By the way, it’s interesting, isn’t it, that two of the most sinister phenomena in North America today have the initials ‘HRC’?

Saturday: December 8, 2007

How To Help Mark Steyn

Filed under: — site admin @ 2:11 AM UTC

As the whole Blogosphere knows, the Canadian magazine McLean’s is being sued by the Canadian Islamic Congress in an attempt to silence Mark Steyn. Stanley Kurtz has a good summary here: His conclusion is unarguable: “It is essential that there be widespread public condemnation of the attack on Mark Steyn. Not only does this ‘human rights’ complaint have to fail, it has to fail miserably and with embarrassment.”

It seems to me that the best way to make it fail “miserably and with embarrassment” would be widespread ridicule by masses of ordinary people. Why not start an umbrella organization dedicated to freeing Steyn from oppression and call it the Mark-e-Steyn Liberation Organization? Other groups under it would be the Mark-e-Steyn Liberation Front, the Popular Front for the Liberation of Mark-e-Steyn, the Mark-e-Steynian People’s Party, the Mark-e-Steynian Democratic Union, the Mark-e-Steynian Popular Struggle Front, and the Active Organization for the Liberation of Mark-e-Steyn, just to start with. If dozens or hundreds of demonstrators showed up to support him carrying signs with these names on them, the press would have to cover them.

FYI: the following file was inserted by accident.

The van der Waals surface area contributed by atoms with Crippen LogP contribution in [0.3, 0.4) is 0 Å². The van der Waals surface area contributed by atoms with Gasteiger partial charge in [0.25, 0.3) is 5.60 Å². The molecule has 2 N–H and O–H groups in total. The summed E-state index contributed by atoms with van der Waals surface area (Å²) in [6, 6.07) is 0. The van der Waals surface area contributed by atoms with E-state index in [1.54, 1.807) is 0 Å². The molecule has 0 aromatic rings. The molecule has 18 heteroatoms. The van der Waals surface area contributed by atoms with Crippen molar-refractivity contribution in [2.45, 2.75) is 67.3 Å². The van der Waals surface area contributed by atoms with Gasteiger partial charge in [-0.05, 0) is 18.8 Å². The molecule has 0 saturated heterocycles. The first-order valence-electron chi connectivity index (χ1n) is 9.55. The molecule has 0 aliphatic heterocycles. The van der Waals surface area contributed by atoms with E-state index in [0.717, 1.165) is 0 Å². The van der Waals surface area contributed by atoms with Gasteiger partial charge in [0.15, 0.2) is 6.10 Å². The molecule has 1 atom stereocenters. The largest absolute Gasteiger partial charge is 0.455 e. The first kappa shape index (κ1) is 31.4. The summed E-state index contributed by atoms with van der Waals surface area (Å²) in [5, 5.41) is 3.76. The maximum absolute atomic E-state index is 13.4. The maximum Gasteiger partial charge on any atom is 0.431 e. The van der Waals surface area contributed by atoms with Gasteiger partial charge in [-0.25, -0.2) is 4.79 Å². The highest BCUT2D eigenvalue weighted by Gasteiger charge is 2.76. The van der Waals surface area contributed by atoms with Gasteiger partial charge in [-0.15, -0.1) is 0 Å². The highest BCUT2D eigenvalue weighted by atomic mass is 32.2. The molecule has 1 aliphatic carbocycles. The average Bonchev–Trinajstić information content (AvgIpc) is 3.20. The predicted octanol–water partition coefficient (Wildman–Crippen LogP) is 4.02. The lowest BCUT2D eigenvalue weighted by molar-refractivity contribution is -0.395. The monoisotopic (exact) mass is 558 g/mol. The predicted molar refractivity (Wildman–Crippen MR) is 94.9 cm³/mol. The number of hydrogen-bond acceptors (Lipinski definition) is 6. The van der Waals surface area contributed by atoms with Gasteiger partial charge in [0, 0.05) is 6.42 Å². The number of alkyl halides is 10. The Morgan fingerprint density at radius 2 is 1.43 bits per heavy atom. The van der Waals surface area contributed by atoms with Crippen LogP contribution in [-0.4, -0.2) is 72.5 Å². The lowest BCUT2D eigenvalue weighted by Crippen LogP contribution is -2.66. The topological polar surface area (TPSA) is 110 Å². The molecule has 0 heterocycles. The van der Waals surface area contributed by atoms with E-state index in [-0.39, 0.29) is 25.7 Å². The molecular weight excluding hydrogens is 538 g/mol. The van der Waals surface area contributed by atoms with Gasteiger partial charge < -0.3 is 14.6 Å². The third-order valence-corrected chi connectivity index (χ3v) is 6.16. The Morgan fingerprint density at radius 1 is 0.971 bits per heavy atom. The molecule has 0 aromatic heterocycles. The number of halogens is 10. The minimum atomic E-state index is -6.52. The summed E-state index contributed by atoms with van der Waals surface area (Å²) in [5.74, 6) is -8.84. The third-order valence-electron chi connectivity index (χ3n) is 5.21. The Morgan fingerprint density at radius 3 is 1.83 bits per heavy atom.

The most obvious uniform for demonstrations would be the one article of clothing popular in both Canada and Palestine: the black woolen ski mask. However, that could be seen as both cowardly and threatening, so I recommend a flannel keffiyah in a nice lumberjack plaid pattern.

Of course, offensive weapons would be entirely inappropriate, but it might be best to carry something that would tend to repel hostile counterprotestors. Jars of holy water to baptize the unwary? (I don’t suppose Canon Law permits involuntary adult baptism, but would the average militant Muslim know that?) Water pistols charged with Molson or Yukon Jack? Pigskin briefcases? Porkpie hats? (They don’t contain any significant percentage of actual pork, do they?) There may be other possibilities. (Speaking of pork, if Fatah and Hamas ever made up their differences and combined into a single movement, they could call themselves FatAss.)

Sympathizers for Mark-e-Steynian rights could point out that Mark-e-Steyn was born in Canada, and later settlers have no moral right to dispossess him. Other slogans would practically write themselves. Perhaps the most obvious is “Insult those who behead for Islam”. The comments are open (though moderated) for further suggestions.

Friday: December 7, 2007

Best Spam Subject Line Ever

Filed under: — site admin @ 11:51 PM UTC

That would be “electron band structure in germanium, my ass”. I don’t remember enough of my high school physics to know whether this the sort of thing drunken physicists would say to each other, but it sounds like it could be. (I did cheat a bit by adding the comma.)